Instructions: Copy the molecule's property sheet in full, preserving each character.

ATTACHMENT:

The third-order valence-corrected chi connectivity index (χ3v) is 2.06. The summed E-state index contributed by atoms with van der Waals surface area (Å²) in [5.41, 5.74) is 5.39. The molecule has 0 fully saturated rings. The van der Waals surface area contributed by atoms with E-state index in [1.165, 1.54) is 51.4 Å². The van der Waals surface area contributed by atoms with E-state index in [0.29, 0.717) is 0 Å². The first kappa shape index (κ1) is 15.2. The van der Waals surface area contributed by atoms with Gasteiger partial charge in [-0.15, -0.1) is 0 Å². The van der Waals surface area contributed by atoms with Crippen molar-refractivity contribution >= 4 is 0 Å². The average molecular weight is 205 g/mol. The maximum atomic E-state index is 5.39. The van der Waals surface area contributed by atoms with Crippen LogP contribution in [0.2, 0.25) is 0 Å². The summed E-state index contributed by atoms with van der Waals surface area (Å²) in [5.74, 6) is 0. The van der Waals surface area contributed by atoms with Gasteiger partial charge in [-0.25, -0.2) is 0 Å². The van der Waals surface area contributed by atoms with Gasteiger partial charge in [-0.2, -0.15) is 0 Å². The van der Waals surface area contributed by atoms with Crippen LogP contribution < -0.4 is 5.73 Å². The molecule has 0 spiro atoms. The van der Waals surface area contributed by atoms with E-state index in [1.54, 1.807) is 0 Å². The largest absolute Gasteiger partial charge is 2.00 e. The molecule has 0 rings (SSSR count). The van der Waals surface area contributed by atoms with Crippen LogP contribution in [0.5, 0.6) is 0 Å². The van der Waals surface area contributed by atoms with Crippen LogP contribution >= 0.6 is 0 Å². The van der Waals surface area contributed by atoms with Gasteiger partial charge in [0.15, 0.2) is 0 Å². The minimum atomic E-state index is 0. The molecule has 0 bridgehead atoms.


The third-order valence-corrected chi connectivity index (χ3v) is 2.06. The summed E-state index contributed by atoms with van der Waals surface area (Å²) in [5.41, 5.74) is 5.39. The molecule has 0 fully saturated rings. The van der Waals surface area contributed by atoms with E-state index in [1.165, 1.54) is 51.4 Å². The van der Waals surface area contributed by atoms with E-state index in [0.29, 0.717) is 0 Å². The first kappa shape index (κ1) is 15.2. The van der Waals surface area contributed by atoms with Gasteiger partial charge in [-0.15, -0.1) is 0 Å². The van der Waals surface area contributed by atoms with Crippen molar-refractivity contribution >= 4 is 0 Å². The average molecular weight is 205 g/mol. The maximum atomic E-state index is 5.39. The van der Waals surface area contributed by atoms with Crippen LogP contribution in [0.2, 0.25) is 0 Å². The summed E-state index contributed by atoms with van der Waals surface area (Å²) in [5.74, 6) is 0. The van der Waals surface area contributed by atoms with Gasteiger partial charge in [-0.25, -0.2) is 0 Å². The van der Waals surface area contributed by atoms with Gasteiger partial charge in [-0.2, -0.15) is 0 Å². The van der Waals surface area contributed by atoms with Crippen LogP contribution < -0.4 is 5.73 Å². The molecule has 0 spiro atoms. The van der Waals surface area contributed by atoms with E-state index in [1.54, 1.807) is 0 Å². The largest absolute Gasteiger partial charge is 2.00 e. The molecule has 0 rings (SSSR count). The van der Waals surface area contributed by atoms with Crippen LogP contribution in [0.5, 0.6) is 0 Å². The van der Waals surface area contributed by atoms with Crippen LogP contribution >= 0.6 is 0 Å². The van der Waals surface area contributed by atoms with Gasteiger partial charge in [0.15, 0.2) is 0 Å². The minimum atomic E-state index is 0. The molecule has 0 bridgehead atoms.